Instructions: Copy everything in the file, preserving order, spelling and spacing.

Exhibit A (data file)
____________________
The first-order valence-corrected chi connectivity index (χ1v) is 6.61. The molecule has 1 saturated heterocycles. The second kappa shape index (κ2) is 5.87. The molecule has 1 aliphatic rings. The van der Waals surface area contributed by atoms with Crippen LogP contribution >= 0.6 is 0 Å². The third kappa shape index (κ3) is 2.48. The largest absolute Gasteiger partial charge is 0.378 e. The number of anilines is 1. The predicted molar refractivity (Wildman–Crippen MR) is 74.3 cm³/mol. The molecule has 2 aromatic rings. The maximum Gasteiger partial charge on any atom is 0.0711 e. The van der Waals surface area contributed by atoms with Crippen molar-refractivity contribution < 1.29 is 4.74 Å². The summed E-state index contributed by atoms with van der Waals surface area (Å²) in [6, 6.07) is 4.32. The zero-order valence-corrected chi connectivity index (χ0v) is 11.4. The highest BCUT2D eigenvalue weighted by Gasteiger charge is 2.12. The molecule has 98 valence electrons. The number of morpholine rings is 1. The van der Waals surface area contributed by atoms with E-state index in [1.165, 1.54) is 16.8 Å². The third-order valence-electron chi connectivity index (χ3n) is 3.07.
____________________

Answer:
The first-order valence-corrected chi connectivity index (χ1v) is 6.61. The molecule has 1 saturated heterocycles. The second kappa shape index (κ2) is 5.87. The molecule has 1 aliphatic rings. The van der Waals surface area contributed by atoms with Crippen LogP contribution >= 0.6 is 0 Å². The third kappa shape index (κ3) is 2.48. The largest absolute Gasteiger partial charge is 0.378 e. The number of anilines is 1. The predicted molar refractivity (Wildman–Crippen MR) is 74.3 cm³/mol. The molecule has 2 aromatic rings. The maximum Gasteiger partial charge on any atom is 0.0711 e. The van der Waals surface area contributed by atoms with Crippen molar-refractivity contribution < 1.29 is 4.74 Å². The summed E-state index contributed by atoms with van der Waals surface area (Å²) in [6, 6.07) is 4.32. The zero-order valence-corrected chi connectivity index (χ0v) is 11.4. The highest BCUT2D eigenvalue weighted by Gasteiger charge is 2.12. The molecule has 98 valence electrons. The number of morpholine rings is 1. The van der Waals surface area contributed by atoms with E-state index in [1.165, 1.54) is 16.8 Å². The third-order valence-electron chi connectivity index (χ3n) is 3.07.